Organizational Updates

Expanding the WFUSM to One Medical School with Two Campuses - Reorganizing for Success

An important component of our School is LCME accreditation, and we are in the process of working with the LCME governing bodies for our re-accreditation process for the four-year program in Winston Salem as well as our third and fourth-year rotations in Charlotte.  There is a tremendous amount of active work going on currently in this space by many of the faculty and staff to ensure we are prepared for our application and site visit coming in the fall of 2023 and 2024.  As we move through this process, we will provide regular updates on our LCME status in future communications.


What is the LCME?

The Liaison Committee on Medical Education (LCME) is the nationally recognized accrediting body for medical education programs in the United States and Canada. Medical schools are accredited by the LCME every eight years by demonstrating compliance across 12 standards and 93 elements. The accreditation process takes about two years to complete and consists of four main components: Data Collection Instrument (DCI), Student-lead Independent Student Analysis (ISA), Faculty-led Institutional Self-Study, and the Site Visit lead by Faculty and Deans from other medical schools.


What is the Purpose of LCME Accreditation?

LCME accreditation is a voluntary, peer-reviewed process of quality assurance that determines whether the medical education program meets established standards. This process also fosters institutional and programmatic improvement. To achieve and maintain accreditation, a medical education program leading to the MD degree in the United States and Canada must meet the LCME accreditation standards contained in the LCME document Functions and Structure of a Medical School. Programs are required to demonstrate that their graduates exhibit general professional competencies that are appropriate for entry to the next stage of their training and that serve as the foundation for lifelong learning and proficient medical care. While recognizing the existence and appropriateness of diverse institutional missions and educational objectives, the LCME subscribes to the proposition that local circumstances do not justify accreditation of a substandard program of medical education leading to the MD degree. (from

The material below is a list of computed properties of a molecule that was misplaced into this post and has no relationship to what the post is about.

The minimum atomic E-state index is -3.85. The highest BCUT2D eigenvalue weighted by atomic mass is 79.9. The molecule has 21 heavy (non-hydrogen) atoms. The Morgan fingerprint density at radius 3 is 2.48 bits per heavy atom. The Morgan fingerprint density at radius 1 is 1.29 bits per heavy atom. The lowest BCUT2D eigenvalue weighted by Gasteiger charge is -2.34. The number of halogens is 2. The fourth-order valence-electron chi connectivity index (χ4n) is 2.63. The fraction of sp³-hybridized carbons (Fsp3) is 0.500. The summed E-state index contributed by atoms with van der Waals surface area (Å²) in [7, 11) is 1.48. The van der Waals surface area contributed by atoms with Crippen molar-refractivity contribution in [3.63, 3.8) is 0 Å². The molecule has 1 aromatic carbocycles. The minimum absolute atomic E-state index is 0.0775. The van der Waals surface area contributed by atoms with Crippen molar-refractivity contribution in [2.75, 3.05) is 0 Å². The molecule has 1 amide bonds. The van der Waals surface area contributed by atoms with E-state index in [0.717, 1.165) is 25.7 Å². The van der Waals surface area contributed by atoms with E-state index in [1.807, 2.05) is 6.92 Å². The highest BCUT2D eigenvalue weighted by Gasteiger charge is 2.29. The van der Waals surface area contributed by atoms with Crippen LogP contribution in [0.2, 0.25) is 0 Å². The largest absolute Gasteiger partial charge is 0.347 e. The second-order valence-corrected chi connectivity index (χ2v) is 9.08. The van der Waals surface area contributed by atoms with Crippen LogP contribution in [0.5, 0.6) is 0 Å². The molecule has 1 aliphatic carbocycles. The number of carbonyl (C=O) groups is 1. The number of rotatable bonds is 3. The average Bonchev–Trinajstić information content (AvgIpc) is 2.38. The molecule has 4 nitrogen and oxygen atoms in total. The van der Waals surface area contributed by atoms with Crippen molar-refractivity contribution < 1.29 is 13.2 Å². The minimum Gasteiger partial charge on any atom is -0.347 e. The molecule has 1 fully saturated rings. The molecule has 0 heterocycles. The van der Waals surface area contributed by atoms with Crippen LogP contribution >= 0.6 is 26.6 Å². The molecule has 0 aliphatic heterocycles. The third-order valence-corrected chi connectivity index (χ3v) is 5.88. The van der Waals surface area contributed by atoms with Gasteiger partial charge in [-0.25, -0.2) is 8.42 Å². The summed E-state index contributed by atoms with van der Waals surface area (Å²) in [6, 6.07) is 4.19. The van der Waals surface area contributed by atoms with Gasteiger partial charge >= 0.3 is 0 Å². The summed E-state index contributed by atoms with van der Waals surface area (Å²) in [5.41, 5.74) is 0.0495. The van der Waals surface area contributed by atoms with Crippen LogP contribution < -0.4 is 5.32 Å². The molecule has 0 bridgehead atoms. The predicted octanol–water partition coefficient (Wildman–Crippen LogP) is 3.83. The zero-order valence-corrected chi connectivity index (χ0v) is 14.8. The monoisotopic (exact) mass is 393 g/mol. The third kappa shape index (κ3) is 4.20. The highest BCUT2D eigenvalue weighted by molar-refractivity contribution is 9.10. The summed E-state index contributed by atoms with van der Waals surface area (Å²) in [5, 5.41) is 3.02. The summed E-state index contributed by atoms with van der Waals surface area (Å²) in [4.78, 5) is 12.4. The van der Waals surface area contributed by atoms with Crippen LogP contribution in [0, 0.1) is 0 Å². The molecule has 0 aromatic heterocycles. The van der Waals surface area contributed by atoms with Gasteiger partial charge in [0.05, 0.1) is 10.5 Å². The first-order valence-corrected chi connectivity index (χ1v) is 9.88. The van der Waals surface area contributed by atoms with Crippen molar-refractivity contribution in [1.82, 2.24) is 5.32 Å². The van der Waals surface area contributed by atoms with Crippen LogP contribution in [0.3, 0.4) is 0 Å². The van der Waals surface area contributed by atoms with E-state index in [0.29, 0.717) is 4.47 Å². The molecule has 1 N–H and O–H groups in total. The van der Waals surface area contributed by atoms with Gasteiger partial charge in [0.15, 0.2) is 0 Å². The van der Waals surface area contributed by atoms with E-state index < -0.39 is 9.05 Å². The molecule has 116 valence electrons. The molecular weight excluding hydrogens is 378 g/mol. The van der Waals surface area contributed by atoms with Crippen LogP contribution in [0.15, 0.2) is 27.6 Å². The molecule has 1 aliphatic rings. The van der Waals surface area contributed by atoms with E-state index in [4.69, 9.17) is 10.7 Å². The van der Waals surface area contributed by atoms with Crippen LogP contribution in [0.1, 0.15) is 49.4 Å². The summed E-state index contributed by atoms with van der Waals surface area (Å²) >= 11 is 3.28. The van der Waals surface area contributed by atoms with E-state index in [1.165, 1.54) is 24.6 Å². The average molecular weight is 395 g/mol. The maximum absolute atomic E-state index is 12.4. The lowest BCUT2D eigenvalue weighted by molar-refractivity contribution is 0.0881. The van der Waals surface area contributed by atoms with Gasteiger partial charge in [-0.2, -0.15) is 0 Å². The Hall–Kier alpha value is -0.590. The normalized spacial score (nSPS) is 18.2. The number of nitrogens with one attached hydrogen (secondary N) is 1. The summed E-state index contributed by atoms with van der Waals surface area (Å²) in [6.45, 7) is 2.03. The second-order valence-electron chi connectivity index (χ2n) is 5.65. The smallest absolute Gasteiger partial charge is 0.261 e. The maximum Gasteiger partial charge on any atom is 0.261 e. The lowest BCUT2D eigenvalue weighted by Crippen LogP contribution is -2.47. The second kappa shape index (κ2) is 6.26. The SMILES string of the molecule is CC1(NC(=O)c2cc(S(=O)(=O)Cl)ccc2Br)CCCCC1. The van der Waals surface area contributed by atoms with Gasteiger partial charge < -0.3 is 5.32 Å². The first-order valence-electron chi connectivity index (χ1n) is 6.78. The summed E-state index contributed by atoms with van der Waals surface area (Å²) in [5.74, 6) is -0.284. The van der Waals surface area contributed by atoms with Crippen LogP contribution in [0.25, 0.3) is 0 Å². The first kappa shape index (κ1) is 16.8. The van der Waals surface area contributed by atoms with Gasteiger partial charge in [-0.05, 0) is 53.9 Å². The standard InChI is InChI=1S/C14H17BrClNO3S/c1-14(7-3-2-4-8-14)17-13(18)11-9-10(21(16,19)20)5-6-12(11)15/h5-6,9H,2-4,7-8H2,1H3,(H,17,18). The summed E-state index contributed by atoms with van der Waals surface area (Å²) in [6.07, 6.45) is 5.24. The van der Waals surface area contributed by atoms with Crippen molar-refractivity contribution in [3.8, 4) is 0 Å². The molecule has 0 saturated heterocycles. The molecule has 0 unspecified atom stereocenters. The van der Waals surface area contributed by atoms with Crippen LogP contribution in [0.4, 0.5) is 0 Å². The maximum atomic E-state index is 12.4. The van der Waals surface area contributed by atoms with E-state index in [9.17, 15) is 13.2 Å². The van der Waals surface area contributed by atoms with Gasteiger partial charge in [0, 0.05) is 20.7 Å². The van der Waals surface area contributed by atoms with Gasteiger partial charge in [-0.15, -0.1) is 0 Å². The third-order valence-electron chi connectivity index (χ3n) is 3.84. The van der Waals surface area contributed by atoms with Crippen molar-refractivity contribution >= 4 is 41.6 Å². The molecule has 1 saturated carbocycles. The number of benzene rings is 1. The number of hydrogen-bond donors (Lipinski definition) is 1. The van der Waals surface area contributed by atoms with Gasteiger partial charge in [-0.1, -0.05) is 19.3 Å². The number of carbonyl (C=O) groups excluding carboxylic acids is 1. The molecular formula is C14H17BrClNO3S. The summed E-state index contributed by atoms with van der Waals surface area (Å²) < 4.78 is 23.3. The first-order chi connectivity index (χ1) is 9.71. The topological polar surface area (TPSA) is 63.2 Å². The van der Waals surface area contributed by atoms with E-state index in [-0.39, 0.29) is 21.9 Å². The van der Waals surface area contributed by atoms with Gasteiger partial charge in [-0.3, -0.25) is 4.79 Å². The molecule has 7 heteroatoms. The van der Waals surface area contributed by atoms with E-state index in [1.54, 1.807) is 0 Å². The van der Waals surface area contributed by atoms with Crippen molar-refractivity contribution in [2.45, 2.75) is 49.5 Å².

What is the DCI?

The Data Collection Instrument (DCI) is the document that each medical school completes answering specific questions related to the 12 standards and 93 elements. The document consists of both narrative explanations, supporting policies or procedures and tables with student data from both the Graduation Questionnaire and the Independent Student Analysis. Wake Forest SOM will begin drafting the DCI in July of this year.


What is the ISA?

The Independent Student Analysis (ISA) is a survey consisting of both required questions from the LCME and questions added by the student body of a medical school. This survey is 100% designed, sent out and analyzed by students in a medical program. The ISA will be distributed in August of this year.


What is the ISS?

The Institutional Self-Study (ISS) process takes about 18 months to fully complete. The ISS starts with a kick-off event which Wake Forest School of Medicine will hold in June of this year. The ISS Task Force is led by the Dean and consists of faculty, administration, and student representatives. The Self-Study sub-committees will draft and edit components of the DCI and report out to the ISS Steering Committee monthly.


Wake Forest Accreditation Contacts?

Faculty Accreditation Lead (FAL): Angela Sharkey, MD, Sr. Associate Dean, Undergraduate Medical Education

Site Visit Coordinator(s): Melissa Johnson, MBA, Director of Accreditation  



For more information, please visit our website.